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Flotato is an interesting way to use web apps on your Mac



  Flotato takes on the use of web apps outside the browser

If you find yourself with many tabs in Safari, Chrome or Firefox but have been searching for a potentially better option, a new app can do the trick. It's a quick and easy way to use web apps on your Mac without relying on a bunch of tables in your chosen browser.

Dieter Bohn at The Verge has a nice look at an app called Flotato. This is an interesting way to use web apps on Mac, the type of app you traditionally use in your browser. It includes things like Twitter, Instagram, and maybe even Slack or other services. Flotato is lightweight and easy to use, and is designed to relieve the stress of your browser.

Flotato takes a web app and separates it from the tab and creates its own floating window. When you start the Mac app for the first time, you will see a number of web apps that you can launch just by clicking on the "get" option. When you select it, Flotato will then launch an app for that option in the Applications folder. If you select an app in the Applications folder, it opens, lets you sign in and then launch a window for you to interact with.

To create a new Flotato app, copy the Flotato app into the Mac Finder and rename it copy. So instead of using Flotato's launcher, you can just make your own. When you open the app you have renamed, Flotato guesses which web page you want to open, based on the app's name, and opens it. (You can manually put it into preferences if you need it.) It's just a super smart way to create new web apps, and it's much easier than other methods.

One of the more interesting elements of Flotato is its icon work. When you enter the web app you want to use (Twitter, Facebook, Instagram, etc.), the app icon will change automatically based on what you are running. Then you will see the Twitter icon, or Facebook's logo. Often it will upload a high-resolution favicon. It even supports brands for unread messages.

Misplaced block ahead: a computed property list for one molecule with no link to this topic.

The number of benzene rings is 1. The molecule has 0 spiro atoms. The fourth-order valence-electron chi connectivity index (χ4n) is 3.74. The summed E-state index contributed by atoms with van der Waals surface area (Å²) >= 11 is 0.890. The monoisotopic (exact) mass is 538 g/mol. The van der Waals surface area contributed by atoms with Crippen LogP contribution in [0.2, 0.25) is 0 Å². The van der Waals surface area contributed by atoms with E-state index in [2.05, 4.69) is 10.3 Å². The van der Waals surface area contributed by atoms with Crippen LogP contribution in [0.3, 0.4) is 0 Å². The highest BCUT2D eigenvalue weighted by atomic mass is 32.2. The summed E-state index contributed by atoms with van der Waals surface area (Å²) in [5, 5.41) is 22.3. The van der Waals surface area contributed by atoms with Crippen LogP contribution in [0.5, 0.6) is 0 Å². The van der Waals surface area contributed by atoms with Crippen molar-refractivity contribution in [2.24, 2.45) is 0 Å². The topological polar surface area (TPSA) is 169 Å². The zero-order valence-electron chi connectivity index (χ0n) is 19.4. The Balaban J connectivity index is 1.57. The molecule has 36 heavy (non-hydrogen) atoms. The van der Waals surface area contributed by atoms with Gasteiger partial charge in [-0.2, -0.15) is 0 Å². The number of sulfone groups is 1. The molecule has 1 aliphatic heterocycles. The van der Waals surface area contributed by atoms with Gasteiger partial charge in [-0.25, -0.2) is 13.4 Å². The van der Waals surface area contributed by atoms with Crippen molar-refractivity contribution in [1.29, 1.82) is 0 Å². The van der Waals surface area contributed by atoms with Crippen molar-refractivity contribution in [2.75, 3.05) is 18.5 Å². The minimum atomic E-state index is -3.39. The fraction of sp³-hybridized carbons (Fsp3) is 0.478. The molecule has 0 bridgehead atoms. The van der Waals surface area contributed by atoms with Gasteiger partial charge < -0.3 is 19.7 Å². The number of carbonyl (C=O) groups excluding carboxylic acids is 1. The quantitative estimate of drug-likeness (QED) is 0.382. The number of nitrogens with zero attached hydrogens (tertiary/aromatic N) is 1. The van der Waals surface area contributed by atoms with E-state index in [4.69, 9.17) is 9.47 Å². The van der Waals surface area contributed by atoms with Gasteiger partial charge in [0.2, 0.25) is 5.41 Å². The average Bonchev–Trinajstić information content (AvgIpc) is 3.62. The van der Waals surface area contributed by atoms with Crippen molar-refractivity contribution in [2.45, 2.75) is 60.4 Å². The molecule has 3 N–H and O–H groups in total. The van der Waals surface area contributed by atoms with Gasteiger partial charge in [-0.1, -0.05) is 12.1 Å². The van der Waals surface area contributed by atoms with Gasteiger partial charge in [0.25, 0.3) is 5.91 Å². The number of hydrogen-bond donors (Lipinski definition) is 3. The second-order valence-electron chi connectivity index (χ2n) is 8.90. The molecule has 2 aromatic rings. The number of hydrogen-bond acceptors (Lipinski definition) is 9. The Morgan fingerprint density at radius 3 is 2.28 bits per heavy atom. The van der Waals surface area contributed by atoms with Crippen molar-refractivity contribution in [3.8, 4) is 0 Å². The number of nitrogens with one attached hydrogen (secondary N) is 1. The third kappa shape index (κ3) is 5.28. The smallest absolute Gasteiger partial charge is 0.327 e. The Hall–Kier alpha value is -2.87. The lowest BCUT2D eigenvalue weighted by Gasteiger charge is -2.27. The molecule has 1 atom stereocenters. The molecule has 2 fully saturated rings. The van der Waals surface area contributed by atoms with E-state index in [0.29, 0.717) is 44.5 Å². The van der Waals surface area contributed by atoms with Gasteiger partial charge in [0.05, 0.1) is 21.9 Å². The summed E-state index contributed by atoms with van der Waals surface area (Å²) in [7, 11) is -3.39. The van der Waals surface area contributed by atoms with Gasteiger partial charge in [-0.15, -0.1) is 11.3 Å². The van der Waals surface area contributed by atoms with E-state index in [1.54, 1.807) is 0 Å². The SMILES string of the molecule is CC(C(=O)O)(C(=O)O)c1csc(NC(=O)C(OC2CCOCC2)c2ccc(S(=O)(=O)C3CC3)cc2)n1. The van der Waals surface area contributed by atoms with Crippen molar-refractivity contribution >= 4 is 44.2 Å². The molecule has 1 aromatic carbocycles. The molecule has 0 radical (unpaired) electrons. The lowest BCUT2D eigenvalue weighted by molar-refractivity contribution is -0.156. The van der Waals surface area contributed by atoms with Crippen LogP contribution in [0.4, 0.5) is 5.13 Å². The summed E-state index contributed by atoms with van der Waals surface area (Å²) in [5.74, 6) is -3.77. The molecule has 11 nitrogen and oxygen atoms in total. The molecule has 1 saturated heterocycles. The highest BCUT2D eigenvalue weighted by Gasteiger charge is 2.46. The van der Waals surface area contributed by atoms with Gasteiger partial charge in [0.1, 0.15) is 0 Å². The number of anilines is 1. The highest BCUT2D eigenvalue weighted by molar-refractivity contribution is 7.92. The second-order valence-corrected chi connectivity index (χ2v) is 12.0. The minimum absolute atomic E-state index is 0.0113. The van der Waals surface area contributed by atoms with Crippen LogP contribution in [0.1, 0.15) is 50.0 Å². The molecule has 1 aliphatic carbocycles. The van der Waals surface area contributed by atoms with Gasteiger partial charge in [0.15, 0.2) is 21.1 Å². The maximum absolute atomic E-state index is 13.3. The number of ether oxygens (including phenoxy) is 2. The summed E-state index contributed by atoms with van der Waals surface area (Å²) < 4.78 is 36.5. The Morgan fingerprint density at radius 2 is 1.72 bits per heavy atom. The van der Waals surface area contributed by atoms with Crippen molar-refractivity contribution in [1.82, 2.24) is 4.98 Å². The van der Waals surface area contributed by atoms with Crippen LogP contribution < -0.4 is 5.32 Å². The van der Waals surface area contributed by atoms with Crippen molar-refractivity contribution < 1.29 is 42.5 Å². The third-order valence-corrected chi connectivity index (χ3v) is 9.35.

In addition, the icons can also be used to view a live clip of an app you use. In one example, if you follow the Bitcoin progress, you can actually use it as your web app's icon, so you can track the change number in real time without actually having to keep the app open in front of you.

Metaphorically using Flotato Mac's native WebKit engine, so in theory it should be much less stressful on processor and RAM than Electron apps or in some cases Chrome tabs. There are some additional software tricks on top of just using the OS thread engine, but it's still much easier than Electron. Flotato is developer Morten Just tells me it's faster because there aren't any plugins, no combined browser renderer, no javascript bridges, no bookmark background sync, just a Webkit 2 web view with outgoing customizations.

Flotato also has an interesting pay structure. If you only use a few apps, it's free to use. However, there is a $ 14.99 option that allows you to create an unlimited number of apps if you feel you might need it.

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It sounds like an interesting idea. One worth checking out if you use many tabs regularly.


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